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Health and wellness among 25 reasons to be confident about growth

Media release


24 March 2014: As Australia’s population ages, health and wellness-related industries have been identified by professional services firm Deloitte as potential ‘future wave’ economic growth opportunities.

New research from Deloitte, Positioning for Prosperity? Catching the next wave, identifies 25 sectoral hotspots, the Deloitte Growth 25’ (DG25), with the biggest potential to lift Australia’s growth trajectory over the next 20 years.  

Many of the domestic growth opportunities that Deloitte identifies result from the collision of health care and ageing.  That includes obvious candidates (residential aged care, retirement living and leisure, community and personal care, and preventative health and wellness), but also the digital delivery of health. Due to the dispersion of our population, this nation already delivers traditional health care to remote Australia well – think of the Royal Flying Doctor Service – but new manufacturing technologies will combine with new markets to generate new potential for digital and other delivery using new technologies.

Explore the Deloitte Growth 25 (DG25) in more detail

Deloitte Access Economics lead Partner Health Economics and Social Policy Lynne Pezzullo said: “Living longer and better is all about prevention and that is where many of the opportunities lie. Preventive health care is aimed at addressing risk factors such as smoking, weight and cholesterol and also intervening early to help Australians with acute and chronic conditions avoid complications.”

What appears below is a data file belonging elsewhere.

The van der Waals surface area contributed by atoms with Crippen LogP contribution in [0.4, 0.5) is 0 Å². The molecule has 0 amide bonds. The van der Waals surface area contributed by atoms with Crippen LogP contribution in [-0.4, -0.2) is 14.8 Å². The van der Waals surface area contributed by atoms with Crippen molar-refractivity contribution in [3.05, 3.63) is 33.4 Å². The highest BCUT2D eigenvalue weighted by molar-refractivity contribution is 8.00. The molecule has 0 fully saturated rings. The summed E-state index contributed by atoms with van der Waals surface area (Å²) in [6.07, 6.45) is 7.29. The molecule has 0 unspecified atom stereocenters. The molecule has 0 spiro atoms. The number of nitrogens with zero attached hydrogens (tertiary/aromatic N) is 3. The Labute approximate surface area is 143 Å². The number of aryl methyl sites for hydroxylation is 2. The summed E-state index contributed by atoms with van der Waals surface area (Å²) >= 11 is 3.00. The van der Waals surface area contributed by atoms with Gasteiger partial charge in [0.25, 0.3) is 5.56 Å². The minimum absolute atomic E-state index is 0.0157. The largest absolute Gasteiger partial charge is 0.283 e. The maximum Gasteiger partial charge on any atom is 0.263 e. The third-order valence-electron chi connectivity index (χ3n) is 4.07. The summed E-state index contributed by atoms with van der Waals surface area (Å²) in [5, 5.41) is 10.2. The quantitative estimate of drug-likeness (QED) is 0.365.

“The coming wave of retirees will also be large and will have more ambitious expectations of their retirement years than previous generations.

“The time-poor and the elderly will increasingly rely on the private sector to supply nutritious meals and appropriate exercise and fitness regimes.

“The businesses providing complementary medicines and treatments aimed at avoiding and relieving symptoms of disease will play a critical role within the sphere of preventive health and helping older people live active, healthy lives. Growth areas include: vitamins and supplements, naturopathy, acupuncture, remedial massage, tai chi, pilates and yoga.”

The Deloitte report has identified major opportunities for more traditional health providers. Biotechnology, pharmaceutical and medical device companies are working hard to find new and better treatments for chronic conditions such as arthritis and Alzheimer’s. Pathology and imaging centres will continue to grow diagnostic services. Allied health professionals from a range of fields will find themselves in high demand.

“The need for general practitioners, specialist medical, hospital inpatient/outpatient, day surgery, and other acute, sub-acute and primary care services will rise fast. Medi-hotels, hospital-in-the-home services and innovative e-health and telehealth solutions will increase as a way of providing more cost-effective delivery of healthy life years to an aging population,” added Ms Pezzullo.

The report noted that those businesses that can focus on the rapidly growing health sub-markets across the nation, and particularly among older Australians, will be well placed.

Positioning for Prosperity? Catching the next wave is the third edition of Deloitte’s Building the Lucky Country series, which focuses on business imperatives for a prosperous Australia.  A draft version of the full report was debated by a group of business and political leaders in February 2014 and the final report reflects their feedback.

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Last Updated: 


Lynne Pezzullo
Deloitte Australia
Job Title:
Canberra Managing Partner and Health Economics and Social Policy Leader
Tel: + 61 2 6175 2000
Jane Kneebone
Deloitte Australia
Job Title:
Director, Corporate Affairs & Communications
Tel: +61 3 9671 7389, Mobile: +61 416 148 845

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